From the Editor
Back in the late 1970’s U.S. President Jimmy Carter could score populist points by attacking the “three-martini lunch.” That phrase symbolized the noontime repast that big business executives were presumed to enjoy. As business meals were fully deductible as a legitimate cost of doing business, long-leisurely lunches enjoyed with tax-deductible alcoholic beverages were an appealing target for politicians looking to win the favor of a harried population feeling overworked, overtaxed and underpaid.
Well, the tax laws were changed, which limited that deduction. Even more, the Zeitgeist of the times led people away from alcohol and into lighter beverages, such as iced teas and sparkling waters.
At the same time, increasing competitiveness of the age led businesses to look to become more efficient by “downsizing” or reducing staffing levels while attempting to maintain or increase the amount of work performed. Though, to some extent, new technology and more efficient methods of operation were employed to obtain the higher productivity necessary to make this downsizing work – it also involved everyone working harder, longer and, in general, becoming more stressed. Add to this the growth in two-income families and the time stresses caused by having both parents working and one can easily see that something is going to have to give.
Today, current research is indicating that lunch is one activity that Americans have found they could cut back so they could have more hours for working and family. This phenomenon is having an important impact on the U.S. food industry and the nature of food product development. This, of course, means new products, and that means new opportunities for non-U.S. buyers of U.S. food and ag products.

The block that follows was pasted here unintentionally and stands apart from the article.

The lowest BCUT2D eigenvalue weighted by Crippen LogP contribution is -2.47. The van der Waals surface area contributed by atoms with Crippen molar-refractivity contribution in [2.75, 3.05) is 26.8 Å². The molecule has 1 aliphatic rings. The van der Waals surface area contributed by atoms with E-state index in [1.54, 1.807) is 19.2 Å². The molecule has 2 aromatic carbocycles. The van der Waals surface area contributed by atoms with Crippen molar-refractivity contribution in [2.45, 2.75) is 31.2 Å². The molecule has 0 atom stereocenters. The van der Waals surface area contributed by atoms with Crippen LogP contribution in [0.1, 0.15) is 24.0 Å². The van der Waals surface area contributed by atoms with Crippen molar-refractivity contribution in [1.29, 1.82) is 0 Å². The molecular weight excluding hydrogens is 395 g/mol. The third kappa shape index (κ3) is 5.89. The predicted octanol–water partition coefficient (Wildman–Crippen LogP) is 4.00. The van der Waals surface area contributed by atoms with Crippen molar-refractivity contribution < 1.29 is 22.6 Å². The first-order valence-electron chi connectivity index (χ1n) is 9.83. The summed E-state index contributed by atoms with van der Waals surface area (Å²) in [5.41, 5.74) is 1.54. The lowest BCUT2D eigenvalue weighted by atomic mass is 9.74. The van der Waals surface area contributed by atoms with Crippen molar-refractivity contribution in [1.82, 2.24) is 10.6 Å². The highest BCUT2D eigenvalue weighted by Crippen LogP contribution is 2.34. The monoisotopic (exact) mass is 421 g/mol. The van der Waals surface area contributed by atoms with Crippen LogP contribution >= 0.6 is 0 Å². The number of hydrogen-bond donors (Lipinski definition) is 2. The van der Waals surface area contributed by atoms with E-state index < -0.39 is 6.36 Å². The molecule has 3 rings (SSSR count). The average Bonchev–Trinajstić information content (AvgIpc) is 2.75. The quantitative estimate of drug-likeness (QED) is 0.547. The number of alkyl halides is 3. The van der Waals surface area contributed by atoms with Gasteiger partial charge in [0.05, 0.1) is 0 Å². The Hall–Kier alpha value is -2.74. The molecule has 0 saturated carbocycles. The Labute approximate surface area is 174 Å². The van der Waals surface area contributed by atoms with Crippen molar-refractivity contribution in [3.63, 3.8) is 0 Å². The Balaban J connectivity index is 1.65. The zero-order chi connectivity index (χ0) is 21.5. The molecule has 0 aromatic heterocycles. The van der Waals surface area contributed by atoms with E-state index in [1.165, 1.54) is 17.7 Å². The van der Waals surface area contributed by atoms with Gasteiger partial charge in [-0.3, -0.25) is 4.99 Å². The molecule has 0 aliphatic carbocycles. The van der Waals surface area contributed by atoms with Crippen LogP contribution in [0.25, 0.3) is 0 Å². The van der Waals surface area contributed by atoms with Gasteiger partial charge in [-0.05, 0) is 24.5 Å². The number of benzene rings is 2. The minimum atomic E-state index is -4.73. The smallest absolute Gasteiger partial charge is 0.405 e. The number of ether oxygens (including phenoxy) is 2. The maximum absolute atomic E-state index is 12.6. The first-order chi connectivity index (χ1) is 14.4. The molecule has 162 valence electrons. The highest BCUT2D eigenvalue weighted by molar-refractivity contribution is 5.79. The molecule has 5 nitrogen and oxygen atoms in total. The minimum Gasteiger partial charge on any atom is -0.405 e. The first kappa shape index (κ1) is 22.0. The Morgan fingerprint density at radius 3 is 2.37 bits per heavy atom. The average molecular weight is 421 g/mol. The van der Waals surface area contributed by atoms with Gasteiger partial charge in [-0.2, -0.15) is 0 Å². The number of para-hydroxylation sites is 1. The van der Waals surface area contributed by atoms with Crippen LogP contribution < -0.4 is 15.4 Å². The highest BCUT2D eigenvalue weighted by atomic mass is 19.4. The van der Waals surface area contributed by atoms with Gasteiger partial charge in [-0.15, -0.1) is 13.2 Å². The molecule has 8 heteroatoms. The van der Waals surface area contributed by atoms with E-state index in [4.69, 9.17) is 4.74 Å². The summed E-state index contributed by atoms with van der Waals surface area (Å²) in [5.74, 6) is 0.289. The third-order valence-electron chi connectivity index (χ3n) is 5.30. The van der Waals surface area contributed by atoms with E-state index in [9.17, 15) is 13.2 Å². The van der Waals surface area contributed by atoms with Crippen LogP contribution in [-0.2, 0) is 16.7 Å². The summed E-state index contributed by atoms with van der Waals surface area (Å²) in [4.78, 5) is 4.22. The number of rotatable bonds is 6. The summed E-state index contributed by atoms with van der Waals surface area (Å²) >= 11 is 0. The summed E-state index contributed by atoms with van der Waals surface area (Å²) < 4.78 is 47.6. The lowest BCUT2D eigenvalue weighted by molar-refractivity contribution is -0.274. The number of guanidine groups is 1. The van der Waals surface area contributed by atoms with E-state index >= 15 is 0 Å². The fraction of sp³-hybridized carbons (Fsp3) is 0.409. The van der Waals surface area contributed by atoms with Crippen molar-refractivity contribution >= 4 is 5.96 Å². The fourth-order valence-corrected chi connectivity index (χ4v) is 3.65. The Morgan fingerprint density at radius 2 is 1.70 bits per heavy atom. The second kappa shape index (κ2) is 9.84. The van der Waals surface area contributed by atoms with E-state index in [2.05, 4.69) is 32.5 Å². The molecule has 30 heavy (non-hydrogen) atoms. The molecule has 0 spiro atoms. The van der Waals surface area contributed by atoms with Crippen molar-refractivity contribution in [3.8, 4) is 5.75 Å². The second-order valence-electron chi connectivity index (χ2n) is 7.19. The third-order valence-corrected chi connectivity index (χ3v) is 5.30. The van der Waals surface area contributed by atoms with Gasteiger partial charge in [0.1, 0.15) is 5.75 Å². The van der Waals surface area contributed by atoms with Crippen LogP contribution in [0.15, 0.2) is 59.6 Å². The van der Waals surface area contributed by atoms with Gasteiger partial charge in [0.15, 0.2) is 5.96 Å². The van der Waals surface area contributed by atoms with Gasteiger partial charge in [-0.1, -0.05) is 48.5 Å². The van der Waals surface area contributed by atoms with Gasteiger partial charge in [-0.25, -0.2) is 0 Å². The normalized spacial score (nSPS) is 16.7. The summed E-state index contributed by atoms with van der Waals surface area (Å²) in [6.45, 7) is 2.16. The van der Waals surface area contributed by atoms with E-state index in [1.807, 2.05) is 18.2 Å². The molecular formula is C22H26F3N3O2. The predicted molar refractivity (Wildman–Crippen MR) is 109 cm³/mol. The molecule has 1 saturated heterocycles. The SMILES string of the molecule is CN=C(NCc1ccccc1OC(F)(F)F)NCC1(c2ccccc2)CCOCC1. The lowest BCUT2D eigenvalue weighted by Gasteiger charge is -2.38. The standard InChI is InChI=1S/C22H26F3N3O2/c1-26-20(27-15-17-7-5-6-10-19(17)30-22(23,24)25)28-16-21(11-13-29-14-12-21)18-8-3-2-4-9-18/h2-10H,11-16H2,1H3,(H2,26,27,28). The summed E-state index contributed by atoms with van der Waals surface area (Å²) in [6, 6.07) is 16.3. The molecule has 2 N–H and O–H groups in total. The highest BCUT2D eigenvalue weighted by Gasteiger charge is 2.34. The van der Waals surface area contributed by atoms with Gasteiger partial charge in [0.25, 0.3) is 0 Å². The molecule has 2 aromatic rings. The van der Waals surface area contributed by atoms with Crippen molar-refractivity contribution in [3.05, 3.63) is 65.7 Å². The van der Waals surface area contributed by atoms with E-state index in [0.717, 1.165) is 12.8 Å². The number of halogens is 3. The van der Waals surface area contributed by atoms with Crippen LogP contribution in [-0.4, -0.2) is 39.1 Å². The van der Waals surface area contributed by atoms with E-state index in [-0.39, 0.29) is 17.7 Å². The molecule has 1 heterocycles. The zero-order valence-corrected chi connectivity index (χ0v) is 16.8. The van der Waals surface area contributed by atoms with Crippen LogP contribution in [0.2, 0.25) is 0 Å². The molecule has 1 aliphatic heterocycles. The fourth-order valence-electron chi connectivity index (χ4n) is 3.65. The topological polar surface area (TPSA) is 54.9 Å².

Not all that long ago, the “lunch hour” was sacrosanct. Labor unions put in contracts and custom-awarded it to everyone. The latest surveys, though, are showing that the average American’s lunch period is running about a half an hour. What this means is that more people are eating lunch in the work-place and fewer are going out to restaurants. More people are bringing food from home or picking up something quickly at a deli or fast food restaurant, or having something delivered to the workplace.
All this is putting pressure on food manufacturers to create foods that A) Can be eaten cold or heated quickly in a microwave oven, B) Can be eaten without utensils, packaged with utensils and, in general can be eaten while one is at one’s desk doing work, and C) are packaged for one person in single-serving packages.
Examples of the kind of foods that have been developed range from single-serving, low-fat, frozen meals, ready to be popped in a microwave, to cold cut meat, cheese and cracker combos being sold as a lunch-time unit.
Will these types of food products find success outside the U.S.? Only time will tell, but certainly there are opportunities for an aggressive importer looking to bring U.S. products to his or her own market.
First of all, many of these products are starting to show up in U.S. movies, TV and in American music. As these products of American culture are viewed around the world, interest in these novel food products is bound to grow.
Even more, as the economy has become global, the same trends that have pressed American businesses to become more efficient will be playing out throughout the world. Here in the U.S., we are envious of the long vacations that Europeans are able to manage but, also, vaguely suspecting that those vacations won’t last forever. After all, in a world economy, we all trade with and compete with one another – those who work less hard are probably going to be at a competitive disadvantage.
So we Americans are going to eat in our cars on the way to a sales call, or grab something from a vending machine that we can eat at our desks. Maybe we’ll “Brown bag” it from home or pick up some “take-out” from a local fast serve restaurant. Whatever we will be doing, it will be with new innovative food products that will be available to feed the world. EXP